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There was a general discussion on how to bring the New York negotiations on Cuba to an acceptable conclusion. Two papers were circulated--a UN plan and a Washington plan.(1)
Ambassador Stevenson reported that the Soviet proposals had been put in at the same time as ours. He handed to the President a paper listing the advantages and disadvantages of several courses of action.(2) He urged that a Security Council session be called so that the Security Council could be put on notice by means of an unagreed U.S. statement of our intention to overfly Cuba.
Mr. McCloy said that there was not much difference in the procedural recommendations but he preferred we try to get one statement agreed with the Russians and disagreed statements from both the U.S. and the USSR. He felt it was better to give one agreed statement and then file our own views in a separate document.
The President said the key part of any statement is the no-invasion assurance. If we could put in no more than a reference to the November 20th press conference statement, this would be acceptable.
Secretary Rusk suggested that both sides make a full statement in the Security Council, revealing their differences, and then introduce a separate paper containing agreed sentences.
Under Secretary Ball argued that we were not anxious to end the Cuban affair because the Cuban problem will continue to be with us. The Soviet military presence remains in Cuba.
Ambassador Thompson argued for a prompt agreement in New York. He thought an agreement would make it easier for Khrushchev to remove the remaining Soviet troops.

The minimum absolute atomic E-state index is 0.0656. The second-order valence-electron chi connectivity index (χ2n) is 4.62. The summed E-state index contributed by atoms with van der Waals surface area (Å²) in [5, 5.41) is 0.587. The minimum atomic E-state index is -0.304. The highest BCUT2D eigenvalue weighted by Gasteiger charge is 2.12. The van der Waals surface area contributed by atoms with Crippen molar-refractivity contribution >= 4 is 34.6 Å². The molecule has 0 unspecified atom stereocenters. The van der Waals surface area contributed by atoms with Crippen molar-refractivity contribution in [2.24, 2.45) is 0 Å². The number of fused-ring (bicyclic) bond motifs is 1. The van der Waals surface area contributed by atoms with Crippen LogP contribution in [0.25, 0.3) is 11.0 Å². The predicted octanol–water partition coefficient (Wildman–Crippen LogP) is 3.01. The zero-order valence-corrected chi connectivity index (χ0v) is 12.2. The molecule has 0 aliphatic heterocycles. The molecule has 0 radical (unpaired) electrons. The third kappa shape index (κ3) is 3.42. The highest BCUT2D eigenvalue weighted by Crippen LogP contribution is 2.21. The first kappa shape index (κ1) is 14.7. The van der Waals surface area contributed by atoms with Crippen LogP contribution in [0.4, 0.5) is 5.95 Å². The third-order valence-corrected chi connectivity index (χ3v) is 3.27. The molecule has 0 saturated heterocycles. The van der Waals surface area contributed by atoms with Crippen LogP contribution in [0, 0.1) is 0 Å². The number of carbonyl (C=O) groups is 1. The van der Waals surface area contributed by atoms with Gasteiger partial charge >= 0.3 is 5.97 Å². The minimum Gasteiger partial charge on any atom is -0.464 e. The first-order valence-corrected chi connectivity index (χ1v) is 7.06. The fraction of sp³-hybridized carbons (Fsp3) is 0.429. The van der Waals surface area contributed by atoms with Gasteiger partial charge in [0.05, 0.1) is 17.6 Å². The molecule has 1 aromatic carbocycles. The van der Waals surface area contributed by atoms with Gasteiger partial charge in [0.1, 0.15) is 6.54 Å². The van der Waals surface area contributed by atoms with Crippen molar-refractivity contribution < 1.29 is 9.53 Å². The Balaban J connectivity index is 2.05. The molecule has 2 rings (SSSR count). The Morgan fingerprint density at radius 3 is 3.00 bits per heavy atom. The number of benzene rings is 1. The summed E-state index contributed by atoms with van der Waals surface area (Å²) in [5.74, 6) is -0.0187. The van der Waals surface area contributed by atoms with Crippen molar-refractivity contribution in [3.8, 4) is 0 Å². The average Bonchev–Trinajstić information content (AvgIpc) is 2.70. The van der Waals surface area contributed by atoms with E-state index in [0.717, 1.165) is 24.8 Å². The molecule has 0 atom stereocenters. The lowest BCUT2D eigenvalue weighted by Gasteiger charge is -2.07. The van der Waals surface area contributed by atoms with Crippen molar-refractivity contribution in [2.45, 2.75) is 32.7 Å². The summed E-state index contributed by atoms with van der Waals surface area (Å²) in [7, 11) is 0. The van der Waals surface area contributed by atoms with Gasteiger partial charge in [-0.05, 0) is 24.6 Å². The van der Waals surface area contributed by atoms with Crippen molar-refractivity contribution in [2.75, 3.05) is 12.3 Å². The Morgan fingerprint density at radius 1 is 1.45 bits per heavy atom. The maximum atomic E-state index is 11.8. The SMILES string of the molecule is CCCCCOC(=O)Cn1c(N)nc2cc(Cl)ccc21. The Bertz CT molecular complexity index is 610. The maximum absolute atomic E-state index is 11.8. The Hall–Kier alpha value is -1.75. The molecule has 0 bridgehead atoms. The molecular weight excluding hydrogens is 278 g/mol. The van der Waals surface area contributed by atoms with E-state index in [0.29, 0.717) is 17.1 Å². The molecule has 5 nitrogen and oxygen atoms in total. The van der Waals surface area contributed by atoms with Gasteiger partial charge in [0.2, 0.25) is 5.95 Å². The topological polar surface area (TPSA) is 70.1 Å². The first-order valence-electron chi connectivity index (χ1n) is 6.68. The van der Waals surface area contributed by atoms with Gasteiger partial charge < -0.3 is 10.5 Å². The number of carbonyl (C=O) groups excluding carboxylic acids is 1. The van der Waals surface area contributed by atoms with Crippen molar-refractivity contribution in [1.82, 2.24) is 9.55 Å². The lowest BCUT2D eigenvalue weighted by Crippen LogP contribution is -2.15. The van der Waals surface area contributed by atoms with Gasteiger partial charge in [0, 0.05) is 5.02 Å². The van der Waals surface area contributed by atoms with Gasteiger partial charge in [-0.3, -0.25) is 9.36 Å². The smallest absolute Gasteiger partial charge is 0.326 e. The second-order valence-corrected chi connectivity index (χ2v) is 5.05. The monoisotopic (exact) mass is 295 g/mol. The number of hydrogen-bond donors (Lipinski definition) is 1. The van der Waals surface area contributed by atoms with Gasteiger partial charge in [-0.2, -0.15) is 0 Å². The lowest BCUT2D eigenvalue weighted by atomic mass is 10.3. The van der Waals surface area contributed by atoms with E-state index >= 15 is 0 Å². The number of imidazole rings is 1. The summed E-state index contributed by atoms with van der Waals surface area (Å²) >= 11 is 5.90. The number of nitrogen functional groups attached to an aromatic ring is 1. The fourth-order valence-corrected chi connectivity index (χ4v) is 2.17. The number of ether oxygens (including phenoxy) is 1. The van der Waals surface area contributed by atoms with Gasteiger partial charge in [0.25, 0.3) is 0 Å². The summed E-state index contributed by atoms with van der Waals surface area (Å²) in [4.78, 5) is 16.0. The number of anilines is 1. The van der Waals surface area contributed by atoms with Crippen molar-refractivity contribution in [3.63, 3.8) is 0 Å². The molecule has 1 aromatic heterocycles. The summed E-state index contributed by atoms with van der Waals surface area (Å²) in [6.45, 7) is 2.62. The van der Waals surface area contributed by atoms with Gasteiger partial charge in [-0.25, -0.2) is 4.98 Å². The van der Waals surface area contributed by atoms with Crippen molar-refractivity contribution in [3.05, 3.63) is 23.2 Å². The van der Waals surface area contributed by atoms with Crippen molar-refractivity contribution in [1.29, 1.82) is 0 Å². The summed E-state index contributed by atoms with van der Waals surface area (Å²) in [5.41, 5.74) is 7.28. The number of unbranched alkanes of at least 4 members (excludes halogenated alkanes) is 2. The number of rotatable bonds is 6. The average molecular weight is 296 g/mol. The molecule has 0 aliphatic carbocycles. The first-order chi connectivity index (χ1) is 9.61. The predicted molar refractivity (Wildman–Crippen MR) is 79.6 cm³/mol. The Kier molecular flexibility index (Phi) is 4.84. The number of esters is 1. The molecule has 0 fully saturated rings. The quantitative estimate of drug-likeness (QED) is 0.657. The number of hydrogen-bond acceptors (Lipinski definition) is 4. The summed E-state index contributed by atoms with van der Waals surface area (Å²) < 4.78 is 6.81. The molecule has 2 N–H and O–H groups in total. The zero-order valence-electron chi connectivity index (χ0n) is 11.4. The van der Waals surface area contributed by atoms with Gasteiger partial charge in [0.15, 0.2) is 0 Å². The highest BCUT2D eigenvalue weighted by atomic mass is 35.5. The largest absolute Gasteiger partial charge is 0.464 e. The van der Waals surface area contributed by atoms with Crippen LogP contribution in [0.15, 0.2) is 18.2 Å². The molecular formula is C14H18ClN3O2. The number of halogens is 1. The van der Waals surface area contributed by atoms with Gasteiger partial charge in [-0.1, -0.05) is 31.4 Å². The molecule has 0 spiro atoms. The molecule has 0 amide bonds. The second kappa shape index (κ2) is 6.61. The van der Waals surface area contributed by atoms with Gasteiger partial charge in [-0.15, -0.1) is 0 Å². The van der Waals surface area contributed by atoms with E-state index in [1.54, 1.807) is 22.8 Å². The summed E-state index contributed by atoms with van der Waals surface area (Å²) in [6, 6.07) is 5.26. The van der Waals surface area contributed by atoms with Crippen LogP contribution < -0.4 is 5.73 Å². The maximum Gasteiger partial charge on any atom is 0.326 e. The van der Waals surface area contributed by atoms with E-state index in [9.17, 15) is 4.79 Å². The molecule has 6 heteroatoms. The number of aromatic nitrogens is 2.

Secretary Rusk noted that all we were doing was ending the offensive weapons phase of the problem. The Cuban problem is still with us.
The President asked why we had to take the overflights problem into the Security Council. Mr. McCloy replied that we must cover our no-invasion pledge by stating the exception, i.e., our continuance of overflights. Secretary Rusk noted that the Rio Treaty makes our overflights legal, as spelled out in the OAS Resolution.
Ambassador Stevenson predicted that the Russians would reject our statement, but we should go back to them again and discuss it. Mr. McCloy agreed. If the Russians again rejected our position, then we could go the route of filing separate statements.
Secretary Rusk said it was important to us in Latin America and for our domestic public to get out our full statement. Once we have done this the Soviets could point out what they disagree with.
Ambassador Stevenson read the statement which the Security Council President hoped we and the Russians could accept.(3) The President called attention to the implication that the Cuban crisis was over. He preferred more general language. Mr. Bundy said that if the Soviet presence in Cuba was important to us, we do not want to draw a line under the crisis. How can we give no-invasion assurances if the Soviet miliary presence remains in Cuba? The President said we do not want to have the Soviets restating our no-invasion statement. Ambassador Stevenson reviewed his position again, calling attention to his telegram and noting that the Soviets expect to conclude the Cuban negotiations in the UN.